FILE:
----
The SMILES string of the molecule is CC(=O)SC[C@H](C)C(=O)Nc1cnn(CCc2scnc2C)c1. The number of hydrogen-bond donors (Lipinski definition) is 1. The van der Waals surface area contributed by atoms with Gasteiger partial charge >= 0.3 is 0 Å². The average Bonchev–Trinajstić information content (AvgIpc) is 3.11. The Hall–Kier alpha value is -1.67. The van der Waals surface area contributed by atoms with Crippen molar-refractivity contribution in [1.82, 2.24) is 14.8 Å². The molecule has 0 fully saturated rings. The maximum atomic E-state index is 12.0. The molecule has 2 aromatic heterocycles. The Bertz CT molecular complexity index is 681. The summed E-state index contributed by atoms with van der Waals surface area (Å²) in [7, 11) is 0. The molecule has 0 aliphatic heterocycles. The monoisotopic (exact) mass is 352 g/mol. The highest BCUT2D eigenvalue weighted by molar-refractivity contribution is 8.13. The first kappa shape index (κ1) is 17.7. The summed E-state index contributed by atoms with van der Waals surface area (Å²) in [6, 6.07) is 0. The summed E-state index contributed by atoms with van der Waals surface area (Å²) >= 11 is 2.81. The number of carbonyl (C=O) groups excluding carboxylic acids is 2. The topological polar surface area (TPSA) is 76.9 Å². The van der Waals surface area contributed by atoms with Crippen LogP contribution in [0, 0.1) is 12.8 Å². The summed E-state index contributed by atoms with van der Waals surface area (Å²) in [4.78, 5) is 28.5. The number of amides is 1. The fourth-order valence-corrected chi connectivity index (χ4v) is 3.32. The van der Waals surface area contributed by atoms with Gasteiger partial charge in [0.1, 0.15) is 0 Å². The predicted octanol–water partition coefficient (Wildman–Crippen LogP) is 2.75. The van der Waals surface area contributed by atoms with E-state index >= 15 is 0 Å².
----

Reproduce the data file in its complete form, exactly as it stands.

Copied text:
The SMILES string of the molecule is CC(=O)SC[C@H](C)C(=O)Nc1cnn(CCc2scnc2C)c1. The number of hydrogen-bond donors (Lipinski definition) is 1. The van der Waals surface area contributed by atoms with Gasteiger partial charge >= 0.3 is 0 Å². The average Bonchev–Trinajstić information content (AvgIpc) is 3.11. The Hall–Kier alpha value is -1.67. The van der Waals surface area contributed by atoms with Crippen molar-refractivity contribution in [1.82, 2.24) is 14.8 Å². The molecule has 0 fully saturated rings. The maximum atomic E-state index is 12.0. The molecule has 2 aromatic heterocycles. The Bertz CT molecular complexity index is 681. The summed E-state index contributed by atoms with van der Waals surface area (Å²) in [7, 11) is 0. The molecule has 0 aliphatic heterocycles. The monoisotopic (exact) mass is 352 g/mol. The highest BCUT2D eigenvalue weighted by molar-refractivity contribution is 8.13. The first kappa shape index (κ1) is 17.7. The summed E-state index contributed by atoms with van der Waals surface area (Å²) in [6, 6.07) is 0. The summed E-state index contributed by atoms with van der Waals surface area (Å²) >= 11 is 2.81. The number of carbonyl (C=O) groups excluding carboxylic acids is 2. The topological polar surface area (TPSA) is 76.9 Å². The van der Waals surface area contributed by atoms with Crippen LogP contribution in [0, 0.1) is 12.8 Å². The summed E-state index contributed by atoms with van der Waals surface area (Å²) in [4.78, 5) is 28.5. The number of amides is 1. The fourth-order valence-corrected chi connectivity index (χ4v) is 3.32. The van der Waals surface area contributed by atoms with Gasteiger partial charge in [0.1, 0.15) is 0 Å². The predicted octanol–water partition coefficient (Wildman–Crippen LogP) is 2.75. The van der Waals surface area contributed by atoms with E-state index >= 15 is 0 Å².